If you have a few extra dollars in savings, and you’d like to earn more than 0.00001 percent interest or whatever it is your bank or money market fund is paying, and you’d like to support socially conscious businesses, you’ll want to take a look at RSF Social Finance.
RSF Social Finance is a financial services organization of modest means (about $145 million in assets under management) that is bursting with big ideas and bold rhetoric. It calls itself “a leader in building the next economy.” It seeks to generate “social and spiritual renewal through investing, lending and giving.” Its mission is to “transform the way the world works with money.”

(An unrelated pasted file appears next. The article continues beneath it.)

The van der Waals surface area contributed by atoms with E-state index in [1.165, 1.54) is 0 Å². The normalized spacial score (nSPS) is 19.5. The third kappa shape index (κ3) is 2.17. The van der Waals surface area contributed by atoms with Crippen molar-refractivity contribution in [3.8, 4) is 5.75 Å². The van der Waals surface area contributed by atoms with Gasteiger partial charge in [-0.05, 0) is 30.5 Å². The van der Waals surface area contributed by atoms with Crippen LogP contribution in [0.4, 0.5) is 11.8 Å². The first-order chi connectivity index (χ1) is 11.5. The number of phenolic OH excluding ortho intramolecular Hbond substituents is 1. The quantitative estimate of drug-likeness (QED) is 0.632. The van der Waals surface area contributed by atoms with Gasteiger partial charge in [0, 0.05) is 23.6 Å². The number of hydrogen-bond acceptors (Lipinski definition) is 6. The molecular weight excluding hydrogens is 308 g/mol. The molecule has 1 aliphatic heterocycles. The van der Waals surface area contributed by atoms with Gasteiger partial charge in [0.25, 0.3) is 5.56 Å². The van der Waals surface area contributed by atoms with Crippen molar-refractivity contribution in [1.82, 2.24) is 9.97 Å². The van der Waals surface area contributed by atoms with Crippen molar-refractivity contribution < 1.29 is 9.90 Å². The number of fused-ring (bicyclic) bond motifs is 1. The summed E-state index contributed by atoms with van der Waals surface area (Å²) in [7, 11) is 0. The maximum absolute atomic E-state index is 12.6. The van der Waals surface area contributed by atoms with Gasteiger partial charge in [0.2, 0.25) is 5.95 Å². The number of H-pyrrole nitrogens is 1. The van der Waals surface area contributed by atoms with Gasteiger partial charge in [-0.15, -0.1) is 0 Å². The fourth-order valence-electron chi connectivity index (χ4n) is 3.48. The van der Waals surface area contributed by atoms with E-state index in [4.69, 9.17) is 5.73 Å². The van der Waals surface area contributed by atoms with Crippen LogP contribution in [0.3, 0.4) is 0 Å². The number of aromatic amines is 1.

Whew. What’s going on here?
To find out, I visited RSF’s offices in the Presidio complex in San Francisco last week to talk with Don Shaffer, the organization’s president and CEO.
At the simplest level, RSF looks and acts very much like a bank: Its flagship product, the Social Investment Fund, takes deposits and makes loans to so-called social enterprises, a term that’s widely (and often carelessly) thrown around to describe businesses or nonprofits whose intention is to improve society and the environment.
Next page: Socially responsible investing is subjective